ODORBET: a growing vocabularly for your nose…
The ODORBET is a brand new, open resource for all odophiles – and they want YOUR help…
Conceived by artist and author Catherine Haley Epstein and art and olfactory historian Caro Verbeek, the ODORBET is an online place to collect (and delight in) smell descriptions, with a larger aim ‘…to re-narrate history from a sensory perspective by reconstructing and presenting historical scents and tactile poetry in museums and beyond.’
Thanks to those who have already submitted, they’ve gathered 240 words and phrases so far, from controubutors all over the world, and these are being gradually shared at random, in three-word installations.
So why does it matter? Why can’t we just make do with the same old words we normally use?
Well, as we know all too well at The Perfume Society, describing a smell is actually really challenging. There are very few commonly used words that don ‘t fall back on likening a scent to something else – saying it’s fruity, for example, or likening it to a well-known texture such as velvet. By limiting our vocabulary, we’re restricting the ways in which we can accurately communicate and share our feelings about what we’re smelling, and ultimately, how we connect to those smells emotionally and intellectually.
‘We are compiling this Odorbet to provide more springboards for broader thinking around the landscape of the nose and scent,’ they explain, because we know that ‘…how we think is deeply affected by the words we use. For example, “climate change study” has a vastly different connotation than “imminent disaster planning.” We know there is passive, neutral and aggressive ways of stating things that will inspire correlating behavior.’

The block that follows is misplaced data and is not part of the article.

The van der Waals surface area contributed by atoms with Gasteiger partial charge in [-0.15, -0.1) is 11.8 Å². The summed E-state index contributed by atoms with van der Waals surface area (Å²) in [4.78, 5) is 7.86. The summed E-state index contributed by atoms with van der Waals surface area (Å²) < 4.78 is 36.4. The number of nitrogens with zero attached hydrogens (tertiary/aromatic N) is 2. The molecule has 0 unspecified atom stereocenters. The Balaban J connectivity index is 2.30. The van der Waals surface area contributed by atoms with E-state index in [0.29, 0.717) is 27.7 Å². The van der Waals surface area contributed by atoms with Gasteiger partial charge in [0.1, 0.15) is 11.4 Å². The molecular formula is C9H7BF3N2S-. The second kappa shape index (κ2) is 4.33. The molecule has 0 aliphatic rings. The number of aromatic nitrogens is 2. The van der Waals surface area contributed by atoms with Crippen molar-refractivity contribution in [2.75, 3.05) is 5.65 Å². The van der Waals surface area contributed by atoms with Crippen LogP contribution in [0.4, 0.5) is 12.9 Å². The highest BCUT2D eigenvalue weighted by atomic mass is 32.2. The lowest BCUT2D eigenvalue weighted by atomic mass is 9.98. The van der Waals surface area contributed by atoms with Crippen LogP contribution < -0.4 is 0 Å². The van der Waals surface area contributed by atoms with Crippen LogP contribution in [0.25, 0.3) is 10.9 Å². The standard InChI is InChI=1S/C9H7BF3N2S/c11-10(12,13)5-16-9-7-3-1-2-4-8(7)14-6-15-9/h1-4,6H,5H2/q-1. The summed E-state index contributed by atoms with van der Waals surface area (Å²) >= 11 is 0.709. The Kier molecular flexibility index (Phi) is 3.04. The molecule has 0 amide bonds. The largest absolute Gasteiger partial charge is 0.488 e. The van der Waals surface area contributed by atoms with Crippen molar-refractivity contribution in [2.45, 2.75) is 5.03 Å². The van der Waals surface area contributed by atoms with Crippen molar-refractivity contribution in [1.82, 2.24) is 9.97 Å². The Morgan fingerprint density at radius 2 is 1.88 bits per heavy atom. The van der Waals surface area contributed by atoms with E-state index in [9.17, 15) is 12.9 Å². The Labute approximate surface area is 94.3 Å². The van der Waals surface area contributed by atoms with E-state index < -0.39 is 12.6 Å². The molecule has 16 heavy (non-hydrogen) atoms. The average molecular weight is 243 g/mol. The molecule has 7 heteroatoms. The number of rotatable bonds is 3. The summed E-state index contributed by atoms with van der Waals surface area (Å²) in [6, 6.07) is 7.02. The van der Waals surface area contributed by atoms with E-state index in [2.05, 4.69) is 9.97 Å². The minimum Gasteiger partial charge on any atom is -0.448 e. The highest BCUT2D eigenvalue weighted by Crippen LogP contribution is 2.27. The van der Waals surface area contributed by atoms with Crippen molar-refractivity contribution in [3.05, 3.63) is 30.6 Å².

What’s more, the descriptions reveal fascinating historical and cultural scent snippets you’ve perhaops never heard of, and will want to nose around finding out more about, as we certainly did!
Let’s have a peek at a few submitted so far, and think about which others we might want to add, ourselves…
Want to join in? Submit your lesser-known smell descriptors to ODORBET, and read their blog posts to find out more. We can’t wait for the next set of scent words to be released for us all to share!
By Suzy Nightingale